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. Last Updated: 07/27/2016

America Isn't Much Better Than U.S.S.R.

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For a while in the mid-1970s, whenever I met an American, I would typically be the first person from the Soviet Union they had set their eyes on. I gladly practiced my English by relating to them the horrors of Communist oppression and lamenting the lack of freedom in the country that I left behind.

Their usual reaction to my stories was sympathy for my plight. This is why I was taken aback when an older African-American college classmate didn't shake his head in chagrin after I rattled off my usual catalog of woes. On the contrary, he cut into me.

"Why do you people allow this to go on?" he asked sharply. "Why don't you go down into the street and protest? We do."

To my objections that Americans, either black or white, risk little by protesting, he told me about the civil rights struggle in the South and the kind of murders and police brutality that occurred during that period.

"Sure, we don't have the KGB," he concluded. "But that's because we keep our government in line. The KGB provides an excuse for you to stay apathetic. If you don't stand up for your freedom, you don't deserve to have it."

I wonder what he thinks about the situation in the United States now. Unlike the war in Vietnam, which divided the country and led to violent student protests, the war in Iraq has Americans largely united. Although nearly two-thirds believe that it was the wrong thing to do and disapprove of how U.S. President George W. Bush has been handling it, anti-war protests have been, at best, lukewarm.

The nation expressed no objections at all to such a remarkably un-American establishment as Camp X-Ray in Guantanamo Bay. Reports of torture, detention of obviously innocent or mistakenly arrested persons and outright war crimes committed in violation of treaties signed by the U.S. government go uninvestigated by law enforcement authorities. U.S. citizens accused of terrorism have had their civil rights stripped before they have been found guilty.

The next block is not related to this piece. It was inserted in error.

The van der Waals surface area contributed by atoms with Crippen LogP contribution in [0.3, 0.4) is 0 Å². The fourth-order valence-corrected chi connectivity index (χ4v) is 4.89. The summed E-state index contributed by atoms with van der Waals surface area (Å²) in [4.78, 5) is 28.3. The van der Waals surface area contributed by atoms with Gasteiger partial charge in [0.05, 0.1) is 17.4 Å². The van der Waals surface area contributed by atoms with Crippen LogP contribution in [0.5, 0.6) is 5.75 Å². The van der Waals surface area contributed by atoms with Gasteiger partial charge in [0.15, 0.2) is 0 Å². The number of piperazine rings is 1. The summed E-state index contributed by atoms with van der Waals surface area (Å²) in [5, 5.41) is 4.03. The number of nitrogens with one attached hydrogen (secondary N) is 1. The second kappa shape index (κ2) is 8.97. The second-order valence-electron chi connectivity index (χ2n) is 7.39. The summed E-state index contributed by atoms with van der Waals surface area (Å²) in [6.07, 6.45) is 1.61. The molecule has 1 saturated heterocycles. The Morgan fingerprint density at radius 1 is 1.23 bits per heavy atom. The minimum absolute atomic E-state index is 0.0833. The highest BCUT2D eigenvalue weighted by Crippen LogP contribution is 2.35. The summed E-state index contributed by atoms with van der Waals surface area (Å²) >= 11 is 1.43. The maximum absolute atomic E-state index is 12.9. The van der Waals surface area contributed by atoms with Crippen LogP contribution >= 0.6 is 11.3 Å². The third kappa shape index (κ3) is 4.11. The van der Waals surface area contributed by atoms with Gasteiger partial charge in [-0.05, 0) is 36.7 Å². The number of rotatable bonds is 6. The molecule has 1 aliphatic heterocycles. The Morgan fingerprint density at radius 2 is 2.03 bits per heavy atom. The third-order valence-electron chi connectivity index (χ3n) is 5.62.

These practices don't reach the extent of Stalinist terror, but they are surely not much better than what went on in Leonid Brezhnev's Soviet Union. Sure, there are brave lawyers defending detainees on their own time and commentators writing about the situation, albeit mostly on the Internet and not in the mainstream media. The general public remains apathetic and meek -- much like the Soviet public was in the 1970s and 1980s.

In fact, the bravery of a handful of Soviet dissidents looks even more impressive in retrospect, in comparison with the current U.S. apathy. Establishment figures who cast aside government-provided privilege and spoke out against injustice in the Soviet Union included decorated General Pyotr Grigorenko and scientist Andrei Sakharov. In 1968, following the invasion of Czechoslovakia by the Soviet Union and the Warsaw Pact, Brezhnev's version of the coalition of the willing, eight very brave souls came out to Red Square to protest. Despite severe oppression, the underground journal Chronicles of Current Events had plenty of dissident activities to report in each of its issues.

The United States' origins are grounded in a violent protest against tyranny. When the people of Massachusetts objected to taxation without representation, they dumped English tea into the Boston harbor. The founding fathers created a superbly flexible, well-balanced political system, but I wonder whether they would have objected if modern Americans had rioted in the streets after they elected Al Gore by popular vote only to have Bush be declared president by the Supreme Court.

We in the United States are now putting our faith in the political system, hoping it will give us back our freedom next January. Let's hope this hope is not misplaced and that even those who don't seem to care about freedom enough to demand it can still go on enjoying it.

Alexei Bayer, a native Muscovite, is a New York-based economist.